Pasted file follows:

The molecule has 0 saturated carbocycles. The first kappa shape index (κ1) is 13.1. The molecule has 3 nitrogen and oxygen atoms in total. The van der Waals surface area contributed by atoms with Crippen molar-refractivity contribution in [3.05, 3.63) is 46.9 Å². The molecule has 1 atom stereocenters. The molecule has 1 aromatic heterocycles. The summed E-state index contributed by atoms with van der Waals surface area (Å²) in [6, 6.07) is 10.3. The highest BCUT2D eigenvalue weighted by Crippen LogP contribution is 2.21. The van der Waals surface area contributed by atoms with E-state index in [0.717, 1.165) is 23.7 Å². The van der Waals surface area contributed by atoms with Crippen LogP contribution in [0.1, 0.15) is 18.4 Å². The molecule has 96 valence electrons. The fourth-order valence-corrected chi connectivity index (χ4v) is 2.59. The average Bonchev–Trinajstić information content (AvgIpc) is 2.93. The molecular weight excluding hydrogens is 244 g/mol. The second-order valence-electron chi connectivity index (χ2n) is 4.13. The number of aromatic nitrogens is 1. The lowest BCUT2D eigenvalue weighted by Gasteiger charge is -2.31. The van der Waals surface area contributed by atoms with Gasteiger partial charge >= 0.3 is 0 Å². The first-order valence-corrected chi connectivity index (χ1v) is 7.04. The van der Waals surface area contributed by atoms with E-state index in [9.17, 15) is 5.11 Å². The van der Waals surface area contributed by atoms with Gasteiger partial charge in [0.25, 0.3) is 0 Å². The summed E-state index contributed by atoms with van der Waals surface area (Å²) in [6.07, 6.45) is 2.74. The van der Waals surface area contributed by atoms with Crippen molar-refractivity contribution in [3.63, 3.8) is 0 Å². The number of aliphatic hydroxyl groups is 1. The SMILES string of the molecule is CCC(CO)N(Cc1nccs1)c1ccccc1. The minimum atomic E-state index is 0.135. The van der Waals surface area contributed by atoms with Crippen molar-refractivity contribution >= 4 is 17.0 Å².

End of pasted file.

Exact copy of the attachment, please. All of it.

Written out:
The molecule has 0 saturated carbocycles. The first kappa shape index (κ1) is 13.1. The molecule has 3 nitrogen and oxygen atoms in total. The van der Waals surface area contributed by atoms with Crippen molar-refractivity contribution in [3.05, 3.63) is 46.9 Å². The molecule has 1 atom stereocenters. The molecule has 1 aromatic heterocycles. The summed E-state index contributed by atoms with van der Waals surface area (Å²) in [6, 6.07) is 10.3. The highest BCUT2D eigenvalue weighted by Crippen LogP contribution is 2.21. The van der Waals surface area contributed by atoms with E-state index in [0.717, 1.165) is 23.7 Å². The van der Waals surface area contributed by atoms with Crippen LogP contribution in [0.1, 0.15) is 18.4 Å². The molecule has 96 valence electrons. The fourth-order valence-corrected chi connectivity index (χ4v) is 2.59. The average Bonchev–Trinajstić information content (AvgIpc) is 2.93. The molecular weight excluding hydrogens is 244 g/mol. The second-order valence-electron chi connectivity index (χ2n) is 4.13. The number of aromatic nitrogens is 1. The lowest BCUT2D eigenvalue weighted by Gasteiger charge is -2.31. The van der Waals surface area contributed by atoms with Gasteiger partial charge >= 0.3 is 0 Å². The first-order valence-corrected chi connectivity index (χ1v) is 7.04. The van der Waals surface area contributed by atoms with E-state index in [9.17, 15) is 5.11 Å². The van der Waals surface area contributed by atoms with Gasteiger partial charge in [0.25, 0.3) is 0 Å². The summed E-state index contributed by atoms with van der Waals surface area (Å²) in [6.07, 6.45) is 2.74. The van der Waals surface area contributed by atoms with Crippen molar-refractivity contribution in [3.63, 3.8) is 0 Å². The number of aliphatic hydroxyl groups is 1. The SMILES string of the molecule is CCC(CO)N(Cc1nccs1)c1ccccc1. The minimum atomic E-state index is 0.135. The van der Waals surface area contributed by atoms with Crippen molar-refractivity contribution >= 4 is 17.0 Å².